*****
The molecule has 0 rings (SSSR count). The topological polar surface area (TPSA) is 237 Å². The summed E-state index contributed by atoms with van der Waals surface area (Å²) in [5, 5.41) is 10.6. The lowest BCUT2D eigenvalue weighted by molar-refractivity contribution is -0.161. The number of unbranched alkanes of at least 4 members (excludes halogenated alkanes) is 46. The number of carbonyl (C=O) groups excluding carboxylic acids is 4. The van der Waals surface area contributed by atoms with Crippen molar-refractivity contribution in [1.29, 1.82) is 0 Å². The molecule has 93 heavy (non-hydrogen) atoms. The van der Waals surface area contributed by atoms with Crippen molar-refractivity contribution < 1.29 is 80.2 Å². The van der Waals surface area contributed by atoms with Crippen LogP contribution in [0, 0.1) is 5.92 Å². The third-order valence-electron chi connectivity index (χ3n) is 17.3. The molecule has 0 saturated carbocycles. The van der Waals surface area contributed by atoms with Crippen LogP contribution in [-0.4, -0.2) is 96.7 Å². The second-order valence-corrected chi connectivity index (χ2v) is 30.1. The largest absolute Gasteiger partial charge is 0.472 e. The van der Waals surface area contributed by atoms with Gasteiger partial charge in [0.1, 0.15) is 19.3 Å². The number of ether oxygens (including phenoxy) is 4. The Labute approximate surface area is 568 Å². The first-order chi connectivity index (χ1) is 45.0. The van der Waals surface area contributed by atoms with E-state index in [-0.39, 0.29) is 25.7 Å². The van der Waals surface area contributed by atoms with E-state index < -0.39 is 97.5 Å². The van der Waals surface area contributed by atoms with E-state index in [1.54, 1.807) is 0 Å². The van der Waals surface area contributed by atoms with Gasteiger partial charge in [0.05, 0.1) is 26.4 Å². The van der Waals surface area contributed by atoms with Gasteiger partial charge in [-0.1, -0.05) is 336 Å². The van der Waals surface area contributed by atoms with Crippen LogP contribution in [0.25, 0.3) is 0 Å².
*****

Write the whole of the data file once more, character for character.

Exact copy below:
The molecule has 0 rings (SSSR count). The topological polar surface area (TPSA) is 237 Å². The summed E-state index contributed by atoms with van der Waals surface area (Å²) in [5, 5.41) is 10.6. The lowest BCUT2D eigenvalue weighted by molar-refractivity contribution is -0.161. The number of unbranched alkanes of at least 4 members (excludes halogenated alkanes) is 46. The number of carbonyl (C=O) groups excluding carboxylic acids is 4. The van der Waals surface area contributed by atoms with Crippen molar-refractivity contribution in [1.29, 1.82) is 0 Å². The molecule has 93 heavy (non-hydrogen) atoms. The van der Waals surface area contributed by atoms with Crippen molar-refractivity contribution < 1.29 is 80.2 Å². The van der Waals surface area contributed by atoms with Crippen LogP contribution in [0, 0.1) is 5.92 Å². The third-order valence-electron chi connectivity index (χ3n) is 17.3. The molecule has 0 saturated carbocycles. The van der Waals surface area contributed by atoms with Crippen LogP contribution in [-0.4, -0.2) is 96.7 Å². The second-order valence-corrected chi connectivity index (χ2v) is 30.1. The largest absolute Gasteiger partial charge is 0.472 e. The van der Waals surface area contributed by atoms with Gasteiger partial charge in [0.1, 0.15) is 19.3 Å². The number of ether oxygens (including phenoxy) is 4. The Labute approximate surface area is 568 Å². The first-order chi connectivity index (χ1) is 45.0. The van der Waals surface area contributed by atoms with E-state index in [-0.39, 0.29) is 25.7 Å². The van der Waals surface area contributed by atoms with E-state index < -0.39 is 97.5 Å². The van der Waals surface area contributed by atoms with E-state index in [1.54, 1.807) is 0 Å². The van der Waals surface area contributed by atoms with Gasteiger partial charge in [0.05, 0.1) is 26.4 Å². The van der Waals surface area contributed by atoms with Gasteiger partial charge in [-0.1, -0.05) is 336 Å². The van der Waals surface area contributed by atoms with Crippen LogP contribution in [0.25, 0.3) is 0 Å².